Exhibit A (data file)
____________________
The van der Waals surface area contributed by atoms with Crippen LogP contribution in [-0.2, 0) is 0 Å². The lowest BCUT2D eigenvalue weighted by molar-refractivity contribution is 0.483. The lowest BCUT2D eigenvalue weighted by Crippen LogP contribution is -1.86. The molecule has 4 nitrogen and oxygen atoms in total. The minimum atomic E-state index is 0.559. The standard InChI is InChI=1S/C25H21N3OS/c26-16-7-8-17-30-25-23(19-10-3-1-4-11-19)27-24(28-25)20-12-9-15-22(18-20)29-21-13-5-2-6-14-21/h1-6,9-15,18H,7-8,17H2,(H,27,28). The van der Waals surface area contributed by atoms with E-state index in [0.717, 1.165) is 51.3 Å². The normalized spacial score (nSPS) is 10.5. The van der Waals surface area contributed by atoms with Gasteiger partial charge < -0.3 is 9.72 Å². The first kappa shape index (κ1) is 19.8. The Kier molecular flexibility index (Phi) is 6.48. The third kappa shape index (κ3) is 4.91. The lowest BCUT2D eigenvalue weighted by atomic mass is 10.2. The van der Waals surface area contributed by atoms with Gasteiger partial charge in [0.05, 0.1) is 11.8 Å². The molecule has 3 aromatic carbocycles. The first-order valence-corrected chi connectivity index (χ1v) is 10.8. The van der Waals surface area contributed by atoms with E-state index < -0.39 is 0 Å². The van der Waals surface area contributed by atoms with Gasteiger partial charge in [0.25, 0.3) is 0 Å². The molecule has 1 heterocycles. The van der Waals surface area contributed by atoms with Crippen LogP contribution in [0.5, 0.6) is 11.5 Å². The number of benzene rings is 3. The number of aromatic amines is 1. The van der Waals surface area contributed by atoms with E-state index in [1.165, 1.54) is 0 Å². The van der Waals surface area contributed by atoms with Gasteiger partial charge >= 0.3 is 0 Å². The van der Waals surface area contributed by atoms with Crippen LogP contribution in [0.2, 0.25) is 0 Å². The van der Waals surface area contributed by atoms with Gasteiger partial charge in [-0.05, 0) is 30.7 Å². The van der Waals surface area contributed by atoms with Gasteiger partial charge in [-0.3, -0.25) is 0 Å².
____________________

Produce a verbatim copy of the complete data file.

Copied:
The van der Waals surface area contributed by atoms with Crippen LogP contribution in [-0.2, 0) is 0 Å². The lowest BCUT2D eigenvalue weighted by molar-refractivity contribution is 0.483. The lowest BCUT2D eigenvalue weighted by Crippen LogP contribution is -1.86. The molecule has 4 nitrogen and oxygen atoms in total. The minimum atomic E-state index is 0.559. The standard InChI is InChI=1S/C25H21N3OS/c26-16-7-8-17-30-25-23(19-10-3-1-4-11-19)27-24(28-25)20-12-9-15-22(18-20)29-21-13-5-2-6-14-21/h1-6,9-15,18H,7-8,17H2,(H,27,28). The van der Waals surface area contributed by atoms with E-state index in [0.717, 1.165) is 51.3 Å². The normalized spacial score (nSPS) is 10.5. The van der Waals surface area contributed by atoms with Gasteiger partial charge < -0.3 is 9.72 Å². The first kappa shape index (κ1) is 19.8. The Kier molecular flexibility index (Phi) is 6.48. The third kappa shape index (κ3) is 4.91. The lowest BCUT2D eigenvalue weighted by atomic mass is 10.2. The van der Waals surface area contributed by atoms with Gasteiger partial charge in [0.05, 0.1) is 11.8 Å². The molecule has 3 aromatic carbocycles. The first-order valence-corrected chi connectivity index (χ1v) is 10.8. The van der Waals surface area contributed by atoms with E-state index < -0.39 is 0 Å². The van der Waals surface area contributed by atoms with Gasteiger partial charge in [0.25, 0.3) is 0 Å². The molecule has 1 heterocycles. The van der Waals surface area contributed by atoms with Crippen LogP contribution in [0.5, 0.6) is 11.5 Å². The number of benzene rings is 3. The number of aromatic amines is 1. The van der Waals surface area contributed by atoms with E-state index in [1.165, 1.54) is 0 Å². The van der Waals surface area contributed by atoms with Gasteiger partial charge >= 0.3 is 0 Å². The van der Waals surface area contributed by atoms with Crippen LogP contribution in [0.2, 0.25) is 0 Å². The van der Waals surface area contributed by atoms with Gasteiger partial charge in [-0.05, 0) is 30.7 Å². The van der Waals surface area contributed by atoms with Gasteiger partial charge in [-0.3, -0.25) is 0 Å².